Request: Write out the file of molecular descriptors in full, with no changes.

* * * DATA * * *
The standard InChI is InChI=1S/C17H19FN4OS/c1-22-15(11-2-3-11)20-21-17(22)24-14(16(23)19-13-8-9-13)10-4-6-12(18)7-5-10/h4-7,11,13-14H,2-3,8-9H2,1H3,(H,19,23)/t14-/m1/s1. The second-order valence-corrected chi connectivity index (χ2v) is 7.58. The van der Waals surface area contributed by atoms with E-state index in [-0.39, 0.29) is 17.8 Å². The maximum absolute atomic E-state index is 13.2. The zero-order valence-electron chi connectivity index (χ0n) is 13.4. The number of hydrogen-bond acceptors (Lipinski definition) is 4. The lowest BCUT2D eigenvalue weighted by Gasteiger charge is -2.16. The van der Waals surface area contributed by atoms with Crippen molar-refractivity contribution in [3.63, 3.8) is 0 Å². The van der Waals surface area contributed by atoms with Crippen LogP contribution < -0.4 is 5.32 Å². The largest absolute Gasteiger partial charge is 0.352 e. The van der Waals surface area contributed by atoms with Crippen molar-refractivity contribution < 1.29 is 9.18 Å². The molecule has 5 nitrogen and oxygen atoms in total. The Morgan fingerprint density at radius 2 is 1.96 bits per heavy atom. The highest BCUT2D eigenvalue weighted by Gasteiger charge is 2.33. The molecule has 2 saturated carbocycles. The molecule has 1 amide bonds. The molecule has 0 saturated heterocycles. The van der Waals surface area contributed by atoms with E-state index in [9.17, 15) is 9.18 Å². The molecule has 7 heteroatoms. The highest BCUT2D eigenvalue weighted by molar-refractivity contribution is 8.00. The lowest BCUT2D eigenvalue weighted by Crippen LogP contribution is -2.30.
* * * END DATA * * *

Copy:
The standard InChI is InChI=1S/C17H19FN4OS/c1-22-15(11-2-3-11)20-21-17(22)24-14(16(23)19-13-8-9-13)10-4-6-12(18)7-5-10/h4-7,11,13-14H,2-3,8-9H2,1H3,(H,19,23)/t14-/m1/s1. The second-order valence-corrected chi connectivity index (χ2v) is 7.58. The van der Waals surface area contributed by atoms with E-state index in [-0.39, 0.29) is 17.8 Å². The maximum absolute atomic E-state index is 13.2. The zero-order valence-electron chi connectivity index (χ0n) is 13.4. The number of hydrogen-bond acceptors (Lipinski definition) is 4. The lowest BCUT2D eigenvalue weighted by Gasteiger charge is -2.16. The van der Waals surface area contributed by atoms with Crippen molar-refractivity contribution in [3.63, 3.8) is 0 Å². The van der Waals surface area contributed by atoms with Crippen LogP contribution < -0.4 is 5.32 Å². The largest absolute Gasteiger partial charge is 0.352 e. The van der Waals surface area contributed by atoms with Crippen molar-refractivity contribution < 1.29 is 9.18 Å². The molecule has 5 nitrogen and oxygen atoms in total. The Morgan fingerprint density at radius 2 is 1.96 bits per heavy atom. The highest BCUT2D eigenvalue weighted by Gasteiger charge is 2.33. The molecule has 2 saturated carbocycles. The molecule has 1 amide bonds. The molecule has 0 saturated heterocycles. The van der Waals surface area contributed by atoms with E-state index in [9.17, 15) is 9.18 Å². The molecule has 7 heteroatoms. The highest BCUT2D eigenvalue weighted by molar-refractivity contribution is 8.00. The lowest BCUT2D eigenvalue weighted by Crippen LogP contribution is -2.30.